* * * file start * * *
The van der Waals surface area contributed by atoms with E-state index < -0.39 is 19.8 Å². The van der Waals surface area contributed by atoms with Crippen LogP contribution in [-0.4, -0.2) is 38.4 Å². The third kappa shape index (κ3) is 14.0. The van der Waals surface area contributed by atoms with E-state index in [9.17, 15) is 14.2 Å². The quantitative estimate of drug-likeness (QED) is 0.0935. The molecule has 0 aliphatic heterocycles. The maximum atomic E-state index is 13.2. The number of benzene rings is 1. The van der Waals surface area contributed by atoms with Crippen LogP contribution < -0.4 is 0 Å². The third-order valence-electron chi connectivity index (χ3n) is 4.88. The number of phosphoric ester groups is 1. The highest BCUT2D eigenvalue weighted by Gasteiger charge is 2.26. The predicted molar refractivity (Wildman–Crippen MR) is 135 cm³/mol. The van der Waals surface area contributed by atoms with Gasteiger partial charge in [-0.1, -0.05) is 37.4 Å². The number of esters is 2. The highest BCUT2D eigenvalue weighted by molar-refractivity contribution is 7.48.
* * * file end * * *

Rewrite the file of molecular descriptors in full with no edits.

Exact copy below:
The van der Waals surface area contributed by atoms with E-state index < -0.39 is 19.8 Å². The van der Waals surface area contributed by atoms with Crippen LogP contribution in [-0.4, -0.2) is 38.4 Å². The third kappa shape index (κ3) is 14.0. The van der Waals surface area contributed by atoms with E-state index in [9.17, 15) is 14.2 Å². The quantitative estimate of drug-likeness (QED) is 0.0935. The molecule has 0 aliphatic heterocycles. The maximum atomic E-state index is 13.2. The number of benzene rings is 1. The van der Waals surface area contributed by atoms with Crippen LogP contribution < -0.4 is 0 Å². The third-order valence-electron chi connectivity index (χ3n) is 4.88. The number of phosphoric ester groups is 1. The highest BCUT2D eigenvalue weighted by Gasteiger charge is 2.26. The predicted molar refractivity (Wildman–Crippen MR) is 135 cm³/mol. The van der Waals surface area contributed by atoms with Gasteiger partial charge in [-0.1, -0.05) is 37.4 Å². The number of esters is 2. The highest BCUT2D eigenvalue weighted by molar-refractivity contribution is 7.48.